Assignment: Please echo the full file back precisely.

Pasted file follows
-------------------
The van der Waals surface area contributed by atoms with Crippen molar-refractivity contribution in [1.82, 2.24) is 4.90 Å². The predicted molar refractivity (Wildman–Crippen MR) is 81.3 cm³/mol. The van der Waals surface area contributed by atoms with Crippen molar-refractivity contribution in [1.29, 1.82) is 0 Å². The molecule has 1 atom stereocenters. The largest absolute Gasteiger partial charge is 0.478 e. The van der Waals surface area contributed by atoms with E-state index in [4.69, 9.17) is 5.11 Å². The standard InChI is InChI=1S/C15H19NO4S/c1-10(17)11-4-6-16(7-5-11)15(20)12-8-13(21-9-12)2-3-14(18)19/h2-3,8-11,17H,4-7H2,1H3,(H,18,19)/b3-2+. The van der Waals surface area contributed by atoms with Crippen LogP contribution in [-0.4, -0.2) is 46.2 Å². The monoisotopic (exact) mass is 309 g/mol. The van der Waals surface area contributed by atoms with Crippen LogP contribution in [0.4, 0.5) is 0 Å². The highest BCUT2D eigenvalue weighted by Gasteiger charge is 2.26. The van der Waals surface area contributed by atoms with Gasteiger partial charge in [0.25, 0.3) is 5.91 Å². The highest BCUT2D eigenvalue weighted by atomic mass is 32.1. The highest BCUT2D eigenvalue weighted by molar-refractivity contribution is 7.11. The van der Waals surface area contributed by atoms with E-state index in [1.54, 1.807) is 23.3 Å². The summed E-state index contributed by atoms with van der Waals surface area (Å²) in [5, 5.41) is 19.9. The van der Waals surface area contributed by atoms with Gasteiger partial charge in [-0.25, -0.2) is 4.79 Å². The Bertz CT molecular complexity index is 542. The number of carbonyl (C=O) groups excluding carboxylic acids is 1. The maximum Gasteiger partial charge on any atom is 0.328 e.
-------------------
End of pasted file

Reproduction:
The van der Waals surface area contributed by atoms with Crippen molar-refractivity contribution in [1.82, 2.24) is 4.90 Å². The predicted molar refractivity (Wildman–Crippen MR) is 81.3 cm³/mol. The van der Waals surface area contributed by atoms with Crippen molar-refractivity contribution in [1.29, 1.82) is 0 Å². The molecule has 1 atom stereocenters. The largest absolute Gasteiger partial charge is 0.478 e. The van der Waals surface area contributed by atoms with E-state index in [4.69, 9.17) is 5.11 Å². The standard InChI is InChI=1S/C15H19NO4S/c1-10(17)11-4-6-16(7-5-11)15(20)12-8-13(21-9-12)2-3-14(18)19/h2-3,8-11,17H,4-7H2,1H3,(H,18,19)/b3-2+. The van der Waals surface area contributed by atoms with Crippen LogP contribution in [-0.4, -0.2) is 46.2 Å². The monoisotopic (exact) mass is 309 g/mol. The van der Waals surface area contributed by atoms with Crippen LogP contribution in [0.4, 0.5) is 0 Å². The highest BCUT2D eigenvalue weighted by Gasteiger charge is 2.26. The van der Waals surface area contributed by atoms with Gasteiger partial charge in [0.25, 0.3) is 5.91 Å². The highest BCUT2D eigenvalue weighted by atomic mass is 32.1. The highest BCUT2D eigenvalue weighted by molar-refractivity contribution is 7.11. The van der Waals surface area contributed by atoms with E-state index in [1.54, 1.807) is 23.3 Å². The summed E-state index contributed by atoms with van der Waals surface area (Å²) in [5, 5.41) is 19.9. The van der Waals surface area contributed by atoms with Gasteiger partial charge in [-0.25, -0.2) is 4.79 Å². The Bertz CT molecular complexity index is 542. The number of carbonyl (C=O) groups excluding carboxylic acids is 1. The maximum Gasteiger partial charge on any atom is 0.328 e.